Sunday, November 06, 2011

Time for Democracy in Schools

John Dewey

Everybody in the modern world believes in democracy so why would anybody question the need for our schools to be democratic? Rather, the question should be why if we believe in democracy are our schools manifestly so undemocratic?

Educationalist John Dewey, writing early last century, saw implanting democratic ideals in students as the schools most important priority. Dewey believed that ‘children grow into tomorrow as they live today’.

One wonders what messages students are currently receiving from ‘their’ schools that are still controlled by the same hierarchical power relationships that worried Dewey?

The truth is that there is little evidence of democratic ideals in our schools.  Our traditionally oriented schools are places where certain information is given, where certain lessons are learnt, where certain habits are formed, and where students succeed by being judged on what others have decided is important. In this traditional model education is seen as a preparation for the future where students learn things ‘just in case’ they will need it. Obedience and conformity to requirements are the keys to success in such a system.

Dewey conceived schools differently. He envisioned them as learning communities seeing as important ‘the nature of relationships between student and student, student and teacher, and teacher and teacher’ and, of course, with the wider community. Dewey’s ideal for schools was for them to be based on participatory democratic values. In Dewey’s mind such values would be able to tap into, and unleash, the ‘immense intelligence’ of all students.  Dewey believed that ‘all those who are affected by social institutions must have a say in producing and managing them’.

Democratic ideals of freedom and creativity emerged briefly in the heady days of the 1960/70s but failed to change traditional schooling. Today there is now a new interest in a democratic education which places the needs of individual students central. This more personalized approach is implicit in the intent of the 2007 New Zealand Curriculum where it states the vision is for all students to become ‘confident life long learners’; students  who are able to ‘seek, use and create their own knowledge’.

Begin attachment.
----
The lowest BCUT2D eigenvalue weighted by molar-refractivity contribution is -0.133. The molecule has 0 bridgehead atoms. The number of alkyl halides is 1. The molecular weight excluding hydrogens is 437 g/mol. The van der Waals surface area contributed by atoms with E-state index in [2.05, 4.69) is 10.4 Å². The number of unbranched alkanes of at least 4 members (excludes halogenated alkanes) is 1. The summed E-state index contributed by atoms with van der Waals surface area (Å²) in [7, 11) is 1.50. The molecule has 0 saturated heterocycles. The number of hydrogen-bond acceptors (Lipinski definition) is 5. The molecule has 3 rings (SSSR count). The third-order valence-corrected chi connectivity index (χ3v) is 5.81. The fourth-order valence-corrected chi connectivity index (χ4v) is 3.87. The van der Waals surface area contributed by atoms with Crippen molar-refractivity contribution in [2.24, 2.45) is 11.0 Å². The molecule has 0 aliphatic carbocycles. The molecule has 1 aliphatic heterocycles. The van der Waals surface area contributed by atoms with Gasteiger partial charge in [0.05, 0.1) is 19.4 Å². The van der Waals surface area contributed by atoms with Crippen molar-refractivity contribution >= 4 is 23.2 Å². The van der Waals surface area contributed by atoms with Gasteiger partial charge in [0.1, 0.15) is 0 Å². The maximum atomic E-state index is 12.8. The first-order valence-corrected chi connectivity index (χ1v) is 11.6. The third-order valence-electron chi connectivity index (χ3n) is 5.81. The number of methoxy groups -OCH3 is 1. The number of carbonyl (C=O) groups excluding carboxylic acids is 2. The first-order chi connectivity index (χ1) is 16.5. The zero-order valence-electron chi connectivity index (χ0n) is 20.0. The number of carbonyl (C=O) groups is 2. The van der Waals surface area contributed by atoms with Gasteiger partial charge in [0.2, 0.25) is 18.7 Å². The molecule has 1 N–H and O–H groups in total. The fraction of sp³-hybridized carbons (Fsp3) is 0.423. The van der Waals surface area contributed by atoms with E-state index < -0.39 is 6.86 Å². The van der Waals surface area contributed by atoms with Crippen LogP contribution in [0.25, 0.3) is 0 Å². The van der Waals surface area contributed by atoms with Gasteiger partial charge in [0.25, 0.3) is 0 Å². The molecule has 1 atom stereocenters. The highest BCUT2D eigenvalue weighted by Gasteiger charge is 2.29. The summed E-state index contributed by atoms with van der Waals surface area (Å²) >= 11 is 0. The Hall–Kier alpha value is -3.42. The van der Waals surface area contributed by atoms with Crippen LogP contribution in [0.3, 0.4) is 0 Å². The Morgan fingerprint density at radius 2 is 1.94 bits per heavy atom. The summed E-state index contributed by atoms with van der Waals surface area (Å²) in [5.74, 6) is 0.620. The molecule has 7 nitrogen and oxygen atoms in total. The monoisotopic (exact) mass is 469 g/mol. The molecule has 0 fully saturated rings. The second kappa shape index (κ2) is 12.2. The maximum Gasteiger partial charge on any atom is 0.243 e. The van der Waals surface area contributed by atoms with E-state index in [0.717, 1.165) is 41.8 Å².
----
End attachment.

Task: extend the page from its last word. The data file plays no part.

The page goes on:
Such ideals of creativity, freedom and personal responsibility in any organisation are currently confronted by elite power structures run by experts, bureaucrats, and administrators. In education the elite who make the most important decision are the Ministry of Education.

 As a result of their actions school principals, teachers, and in turn students, are given little power and responsibility in the schools where they spend most of their lives.

The surveillance culture, imposed by the Ministry of Education and the Education Review Office, has created a risk averse culture which puts innovative approaches at risk. Compliance, not creativity, is now the name of the game. The problem is that our current standardized ‘one size fits all’ system is becoming increasingly unsuccessful as the number of students failing, or disengaging from the process, indicates. New thinking is required if we want all students to succeed, and if we want New Zealand to be a more inclusive democratic and creative society.

Developing democratic participatory ideals in schools is a difficult challenge as it confronts the ‘power down’ leadership style that is now firmly in place. As we enter what some call a ‘Second Renaissance’, or ‘Age of Creativity’, we need an education system that is able to realize the gifts and talents of all students not just the academic students as at present. To make things worse the current  government is determined to impose ‘National Standards’ in literacy and numeracy on primary schools which will determine student success in a very narrow range of intelligences.

The process of how to develop democratic schools still waits to be realized.  Sadly even creative teachers, once they become principals, morph into benevolent leaders who then expect teachers to do what they are asked of them! Most people, it seems, only want to be free from those above them!

How to provide direction, while at the same time tapping the creativity of individual staff members, is the challenge for principals – one which needs to be replicated in individual classrooms.

The success of democratic schools will depend on the strength of the shared purpose, vision, or beliefs, felt by all staff members and, in turn, their willingness to be held accountable to them.

1 comment:

Jody Hayes said...

ERO arrives at my place today Bruce.